“The Cartographer of No Man’s Land,” which tells the story of a father at war and a son coming of age at home without him, was selected as a Barnes and Noble Discover Great New Writers selection. It was also a finalist for the Dayton Literary Peace Prize, an international award that recognizes the power of literature to foster peace. The book has been published in Britain, Taiwan, Canada and will soon be out in Hebrew in Israel.
Fortunately for Wayzata readers, fans of Duffy won’t have to travel far to hear more about her career-shifting piece of literature. The author is getting ready to leave her Rochester home and travel north to lead Wayzata in the second-annual Wayzata Reads community book club discussion Thursday, Feb. 26, at Wayzata Library and city hall.
The novel was selected by Wayzata’s former longstanding bookstore, The Bookcase, and the event was organized by the City of Wayzata, Friends of the Wayzata Library and the Wayzata Chamber of Commerce. A pre-presentation book discussion is 1 p.m. at Wayzata Library, followed in the evening by a 7 p.m. author presentation in the Community Room at Wayzata City Hall.
Between Duffy’s scientific research and thinking about her next novel, which the author has decided to keep mum about, she found time to talk with the Sun Sailor about her inspiration for the book, the research that went into it and how it feels it be making a return trip to Wayzata.
This article was first published in the Sun Sailor by Jason Jenkins on
To read the full article, including a Q&A with the author, please click here.
Gavin Weston, author of Harmattan, Writer-in-Residence at HMP Magilligan and editor of the prison magazine TIME IN recently visited the world’s ‘most humane prison’ at Halden in Norway. During the visit he met and interviewed prisoners who were receiving professional training as journalists, musicians, chefs and artists, as well as a jury of young inmates who were serving as judges for an international multimedia project for prisons organised by the PriMedia partnership.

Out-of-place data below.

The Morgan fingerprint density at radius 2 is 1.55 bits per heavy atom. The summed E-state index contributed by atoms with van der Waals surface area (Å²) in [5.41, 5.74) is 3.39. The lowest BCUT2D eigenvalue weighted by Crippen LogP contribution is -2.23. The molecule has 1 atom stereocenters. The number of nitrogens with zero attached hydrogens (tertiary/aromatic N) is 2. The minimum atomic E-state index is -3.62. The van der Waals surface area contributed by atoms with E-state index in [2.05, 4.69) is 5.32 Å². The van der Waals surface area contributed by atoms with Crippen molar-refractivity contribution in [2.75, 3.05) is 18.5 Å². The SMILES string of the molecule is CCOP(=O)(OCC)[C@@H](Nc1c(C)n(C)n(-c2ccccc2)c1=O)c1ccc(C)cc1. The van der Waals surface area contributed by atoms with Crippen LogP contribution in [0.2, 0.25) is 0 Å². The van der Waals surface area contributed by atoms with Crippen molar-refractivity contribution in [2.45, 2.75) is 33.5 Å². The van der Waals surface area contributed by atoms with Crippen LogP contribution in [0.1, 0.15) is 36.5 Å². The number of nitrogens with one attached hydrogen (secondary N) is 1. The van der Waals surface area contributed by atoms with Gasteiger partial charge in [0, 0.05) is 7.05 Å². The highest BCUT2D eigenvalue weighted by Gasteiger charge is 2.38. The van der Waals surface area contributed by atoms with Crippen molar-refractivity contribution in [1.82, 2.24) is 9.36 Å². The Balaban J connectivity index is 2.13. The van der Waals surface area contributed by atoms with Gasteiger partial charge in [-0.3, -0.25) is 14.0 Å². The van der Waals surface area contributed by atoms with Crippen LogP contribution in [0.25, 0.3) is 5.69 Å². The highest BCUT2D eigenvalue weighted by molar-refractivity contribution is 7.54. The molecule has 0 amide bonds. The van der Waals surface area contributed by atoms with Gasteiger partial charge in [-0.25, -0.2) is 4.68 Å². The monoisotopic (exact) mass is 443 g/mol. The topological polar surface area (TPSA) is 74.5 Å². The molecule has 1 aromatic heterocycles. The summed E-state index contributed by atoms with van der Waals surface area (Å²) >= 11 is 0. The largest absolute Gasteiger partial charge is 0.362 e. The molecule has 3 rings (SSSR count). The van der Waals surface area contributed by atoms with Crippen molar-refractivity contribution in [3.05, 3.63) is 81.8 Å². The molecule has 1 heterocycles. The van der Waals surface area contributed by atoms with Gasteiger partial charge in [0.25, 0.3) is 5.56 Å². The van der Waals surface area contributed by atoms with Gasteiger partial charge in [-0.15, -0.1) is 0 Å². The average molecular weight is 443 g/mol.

You can learn more about these projects by following Gavin on Twitter: @WestonOfTinTown
Mural at Halden prison by Norwegian artist Dolk
Sheffield Chinese New Year 2015: Monday 16th February at Sheffield City Hall
Tim Murgatroyd will be one of the speakers at this year’s Chinese New Year celebrations held at Sheffield City Hall. There will be events on throughout the day and will finish with a spectacular evening performance.
The Sheffield Chinese New Year celebration 2015 will be hosted yet again in the beautiful grade II listed building of the Sheffield City Hall, situated in the heart of Sheffield city centre. A flavour of Chinese culture and authenticity will be promised at this year’s Chinese New Year celebration!
The evening will include traditional Chinese dance and music with glittering authentic costumes throughout the show. The performance also includes the highly visual and artistic Dragon Dance, specialist Chinese performers soaring all the way from China to perform, plus much more to be announced very soon!
After Tim’s event he will be signing copies of his Chinese trilogy in the City Hall Ballroom from 4pm.
Celebrate 2015 Year of the Sheep
Sheffield Chinese New Year Show
China Land of Wonders
4.00pm – 6.45pm Pre-Show in the City Hall Ballroom
7.00pm – 8.30pm Irwin Mitchell Oval Hall Main Performance
For more information, or to purchase tickets, please visit the Sheffield City Hall website: http://www.sheffieldcityhall.co.uk/events/Sheffield-Chinese-New-Year-Show-